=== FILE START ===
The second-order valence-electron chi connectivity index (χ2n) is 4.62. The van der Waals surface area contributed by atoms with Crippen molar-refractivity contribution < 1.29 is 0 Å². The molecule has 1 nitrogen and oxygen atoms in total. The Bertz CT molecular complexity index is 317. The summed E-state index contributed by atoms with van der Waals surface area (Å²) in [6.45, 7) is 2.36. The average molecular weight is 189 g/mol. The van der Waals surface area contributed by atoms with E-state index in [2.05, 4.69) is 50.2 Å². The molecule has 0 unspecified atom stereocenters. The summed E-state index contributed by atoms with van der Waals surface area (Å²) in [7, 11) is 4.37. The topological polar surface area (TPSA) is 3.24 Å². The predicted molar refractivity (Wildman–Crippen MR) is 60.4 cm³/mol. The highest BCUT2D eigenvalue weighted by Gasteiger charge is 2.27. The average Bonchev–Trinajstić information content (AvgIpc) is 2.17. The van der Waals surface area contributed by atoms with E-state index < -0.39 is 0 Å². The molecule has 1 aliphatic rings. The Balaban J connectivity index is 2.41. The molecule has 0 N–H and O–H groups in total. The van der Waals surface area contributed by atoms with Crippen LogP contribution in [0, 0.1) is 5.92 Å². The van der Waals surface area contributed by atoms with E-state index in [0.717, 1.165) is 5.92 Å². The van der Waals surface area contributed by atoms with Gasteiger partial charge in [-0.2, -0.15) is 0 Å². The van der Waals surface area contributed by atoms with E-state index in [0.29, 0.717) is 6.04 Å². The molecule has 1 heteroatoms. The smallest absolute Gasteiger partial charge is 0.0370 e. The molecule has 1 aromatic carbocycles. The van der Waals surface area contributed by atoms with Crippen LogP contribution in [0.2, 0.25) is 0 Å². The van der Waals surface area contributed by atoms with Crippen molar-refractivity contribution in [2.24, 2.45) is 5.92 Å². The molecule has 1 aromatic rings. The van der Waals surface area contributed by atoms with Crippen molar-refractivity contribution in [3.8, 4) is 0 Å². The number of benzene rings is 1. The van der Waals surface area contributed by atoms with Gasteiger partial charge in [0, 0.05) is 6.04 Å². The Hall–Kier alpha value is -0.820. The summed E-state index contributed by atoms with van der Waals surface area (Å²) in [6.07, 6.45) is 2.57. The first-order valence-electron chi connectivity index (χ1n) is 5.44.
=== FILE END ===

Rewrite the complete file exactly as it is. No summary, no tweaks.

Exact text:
The second-order valence-electron chi connectivity index (χ2n) is 4.62. The van der Waals surface area contributed by atoms with Crippen molar-refractivity contribution < 1.29 is 0 Å². The molecule has 1 nitrogen and oxygen atoms in total. The Bertz CT molecular complexity index is 317. The summed E-state index contributed by atoms with van der Waals surface area (Å²) in [6.45, 7) is 2.36. The average molecular weight is 189 g/mol. The van der Waals surface area contributed by atoms with E-state index in [2.05, 4.69) is 50.2 Å². The molecule has 0 unspecified atom stereocenters. The summed E-state index contributed by atoms with van der Waals surface area (Å²) in [7, 11) is 4.37. The topological polar surface area (TPSA) is 3.24 Å². The predicted molar refractivity (Wildman–Crippen MR) is 60.4 cm³/mol. The highest BCUT2D eigenvalue weighted by Gasteiger charge is 2.27. The average Bonchev–Trinajstić information content (AvgIpc) is 2.17. The van der Waals surface area contributed by atoms with E-state index < -0.39 is 0 Å². The molecule has 1 aliphatic rings. The Balaban J connectivity index is 2.41. The molecule has 0 N–H and O–H groups in total. The van der Waals surface area contributed by atoms with Crippen LogP contribution in [0, 0.1) is 5.92 Å². The van der Waals surface area contributed by atoms with E-state index in [0.717, 1.165) is 5.92 Å². The van der Waals surface area contributed by atoms with Gasteiger partial charge in [-0.2, -0.15) is 0 Å². The van der Waals surface area contributed by atoms with E-state index in [0.29, 0.717) is 6.04 Å². The molecule has 1 heteroatoms. The smallest absolute Gasteiger partial charge is 0.0370 e. The molecule has 1 aromatic carbocycles. The van der Waals surface area contributed by atoms with Crippen LogP contribution in [0.2, 0.25) is 0 Å². The van der Waals surface area contributed by atoms with Crippen molar-refractivity contribution in [2.24, 2.45) is 5.92 Å². The molecule has 1 aromatic rings. The van der Waals surface area contributed by atoms with Crippen molar-refractivity contribution in [3.8, 4) is 0 Å². The number of benzene rings is 1. The van der Waals surface area contributed by atoms with Gasteiger partial charge in [0, 0.05) is 6.04 Å². The Hall–Kier alpha value is -0.820. The summed E-state index contributed by atoms with van der Waals surface area (Å²) in [6.07, 6.45) is 2.57. The first-order valence-electron chi connectivity index (χ1n) is 5.44.